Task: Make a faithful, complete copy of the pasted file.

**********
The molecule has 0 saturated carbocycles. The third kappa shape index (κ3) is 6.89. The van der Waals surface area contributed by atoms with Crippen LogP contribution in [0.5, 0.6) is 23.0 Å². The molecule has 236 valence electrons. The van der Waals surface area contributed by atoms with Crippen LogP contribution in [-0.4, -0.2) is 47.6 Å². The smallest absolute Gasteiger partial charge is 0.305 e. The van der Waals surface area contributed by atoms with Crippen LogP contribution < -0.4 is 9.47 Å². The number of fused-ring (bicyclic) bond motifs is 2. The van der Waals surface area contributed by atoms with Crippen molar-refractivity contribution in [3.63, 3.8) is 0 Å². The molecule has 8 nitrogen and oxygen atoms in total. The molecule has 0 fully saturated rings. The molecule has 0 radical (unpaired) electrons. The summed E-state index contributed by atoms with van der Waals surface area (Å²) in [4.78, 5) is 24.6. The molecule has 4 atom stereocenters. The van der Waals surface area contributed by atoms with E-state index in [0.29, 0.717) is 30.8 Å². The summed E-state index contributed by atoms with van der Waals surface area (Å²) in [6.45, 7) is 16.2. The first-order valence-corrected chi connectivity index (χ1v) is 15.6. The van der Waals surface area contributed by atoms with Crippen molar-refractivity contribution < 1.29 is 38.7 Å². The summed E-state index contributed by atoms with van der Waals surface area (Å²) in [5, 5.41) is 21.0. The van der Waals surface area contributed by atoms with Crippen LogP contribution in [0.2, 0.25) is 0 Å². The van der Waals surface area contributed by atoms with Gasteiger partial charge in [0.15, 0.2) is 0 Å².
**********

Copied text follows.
The molecule has 0 saturated carbocycles. The third kappa shape index (κ3) is 6.89. The van der Waals surface area contributed by atoms with Crippen LogP contribution in [0.5, 0.6) is 23.0 Å². The molecule has 236 valence electrons. The van der Waals surface area contributed by atoms with Crippen LogP contribution in [-0.4, -0.2) is 47.6 Å². The smallest absolute Gasteiger partial charge is 0.305 e. The van der Waals surface area contributed by atoms with Crippen LogP contribution < -0.4 is 9.47 Å². The number of fused-ring (bicyclic) bond motifs is 2. The van der Waals surface area contributed by atoms with Crippen molar-refractivity contribution in [3.63, 3.8) is 0 Å². The molecule has 8 nitrogen and oxygen atoms in total. The molecule has 0 fully saturated rings. The molecule has 0 radical (unpaired) electrons. The summed E-state index contributed by atoms with van der Waals surface area (Å²) in [4.78, 5) is 24.6. The molecule has 4 atom stereocenters. The van der Waals surface area contributed by atoms with E-state index in [0.29, 0.717) is 30.8 Å². The summed E-state index contributed by atoms with van der Waals surface area (Å²) in [6.45, 7) is 16.2. The first-order valence-corrected chi connectivity index (χ1v) is 15.6. The van der Waals surface area contributed by atoms with Crippen molar-refractivity contribution < 1.29 is 38.7 Å². The summed E-state index contributed by atoms with van der Waals surface area (Å²) in [5, 5.41) is 21.0. The van der Waals surface area contributed by atoms with Crippen LogP contribution in [0.2, 0.25) is 0 Å². The van der Waals surface area contributed by atoms with Gasteiger partial charge in [0.15, 0.2) is 0 Å².